The Home School Court Report
VOLUME VII, NUMBER I
- disclaimer -
January / February 1991
Cover
  C  O  N  T  E  N  T  S  Next Issue



H. R. 6
SPECIAL REPORT


Cover Stories

Iowa Supreme Court Rejects Historical Challenge to Teacher’s Certification

Pittsburgh School Superintendent Chastised by Federal Judge

Home School Students Better At Basic Skills

Ireland’s Department of Education Gives “Thumbs Up” To Home Schooling

The George Air Force Base Ten

To His Own Beat…

“Dear Mrs. Bush...”

South Carolina Testing Suit

Features

President's Corner

Across the States

National Center Reports

President's Corner

Trials of Many Kinds

This issue brings you news of two losses in court. One is the trial court loss in South Carolina in our challenge to the law which requires parents to pass a teacher qualification exam. The second is the loss in the Iowa Supreme Court on the issue of teacher certification.

The South Carolina loss is the more surprising. But the decision is only at the trial court level; the appellate process promises a realistic hope for victory. In Iowa the loss was final.

I have to confess that I go through periods of discouragement whenever home schoolers are presented with a legal defeat. The discouragement is mixed with a tinge of (hopefully righteous) anger when the loss is the direct result of open injustice.

We care a great deal about our cases. We are not only lawyers for home schoolers, we are home schoolers ourselves. We defy the traditional rule taught in law school: “Do not become personally involved in your cases.” While my observations are obviously suspect because of personal interest, nevertheless, it is my view that home schoolers are often subjected to open injustice in the courtroom.

In Ohio a few years ago, both the Supreme Court and the Court of Appeals refused to apply sanctions to an attorney prosecuting home schoolers even though her briefs were repeatedly a month or more late. If she had been prosecuting a burglar, there is little question the case would have been dismissed for such prosecutorial tardiness. The Supreme Court of Iowa's recent decision is plainly wrong from the perspective of objective legal analysis. The Supreme Court of North Dakota made up facts out of thin air to justify denying home schoolers religious freedom in the seminal home-schooling case during that state's heyday of educational repression.

While we do our best to maintain professional decorum, the victories and losses mean much more to us than to lawyers who are “just doing their jobs.” Victory is exhilarating. Defeat is painful. Injustice is maddening.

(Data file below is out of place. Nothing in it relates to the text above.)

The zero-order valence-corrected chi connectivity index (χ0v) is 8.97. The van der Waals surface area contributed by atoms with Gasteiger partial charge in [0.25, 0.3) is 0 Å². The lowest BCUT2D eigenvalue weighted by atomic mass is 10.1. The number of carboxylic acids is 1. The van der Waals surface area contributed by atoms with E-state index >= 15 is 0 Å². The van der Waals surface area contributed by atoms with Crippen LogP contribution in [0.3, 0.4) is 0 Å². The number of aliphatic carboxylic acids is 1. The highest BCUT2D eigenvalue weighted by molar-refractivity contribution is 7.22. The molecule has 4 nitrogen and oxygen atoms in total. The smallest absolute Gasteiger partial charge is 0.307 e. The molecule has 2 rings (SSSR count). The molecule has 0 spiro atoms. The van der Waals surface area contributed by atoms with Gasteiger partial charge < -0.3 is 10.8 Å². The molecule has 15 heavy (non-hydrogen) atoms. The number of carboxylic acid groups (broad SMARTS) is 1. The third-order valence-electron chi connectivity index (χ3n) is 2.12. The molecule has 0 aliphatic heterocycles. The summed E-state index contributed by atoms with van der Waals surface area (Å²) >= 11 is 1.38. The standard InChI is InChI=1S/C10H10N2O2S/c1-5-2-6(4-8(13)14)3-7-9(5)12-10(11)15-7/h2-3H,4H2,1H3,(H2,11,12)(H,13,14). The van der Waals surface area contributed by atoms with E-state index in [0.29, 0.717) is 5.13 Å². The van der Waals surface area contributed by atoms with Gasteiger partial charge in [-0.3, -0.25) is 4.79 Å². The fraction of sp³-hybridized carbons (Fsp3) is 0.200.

However — Let me repeat myself — However, even though I still feel these emotions when facing defeats and injustice, I give great glory to God because He has repeatedly taught me that He is the ultimate Advocate and the ultimate Judge. Because of this, my emotional reactions to defeat are becoming more and more subdued. It has been nearly eight years since Mike Smith, Jim Carden, and I started HSLDA. It is still true that no member of HSLDA has ever been forced by a court to stop home schooling; nor have any parents ever been found guilty and then sentenced to jail time. None have ever lost custody of their children. A few have paid fines. That's it. God's legal record is truly astounding.

In James 1, we are told to “Consider it pure joy, my brothers, whenever you face trials of many kinds, because you know that the testing of your faith develops perseverance.” As an attorney, I take this verse about facing trials of many kinds quite literally.

Recently, I came to understand the next verses in a way that changed my outlook on this passage. “If any of you lacks wisdom, he should ask God, who gives generously to all without finding fault, and it will be given to him. But when he asks, he must believe and not doubt, because he who doubts is like a wave of the sea, blown and tossed by the wind. That man should not think he will receive anything from the Lord; he is a double-minded man, unstable in all he does.”

For most of my life, I have thought that the instruction about “believing and not doubting” was talking about our state of mind at the time we ask God for wisdom. But I don't think that this is the primary meaning of the verse. I now believe that this is referring to our state of mind at the time we face trials. If we doubt at the time we face trials, we truly are like a wave of the sea, blown and tossed by the winds of adversity.

The net message of this passage is that we must not doubt when we face times of trial. It is this kind of perseverance in the face of adversity that marks a believer who has become “mature and complete.” This is the kind of stability that comes only from a persistent faith in our God.

Today, I am writing this to encourage myself because the sting of the South Carolina decision is fresh in my mind. But, I know that many of you are also discouraged when you read of legal difficulties your fellow home schoolers still face. And so, it is also for your encouragement that I write these words for publication.

I can't wait to see how God delivers the ultimate victories in Iowa and South Carolina. I know He will. He has done it before in North Dakota, Pennsylvania, New York, Oregon, Ohio.

Michael P. Farris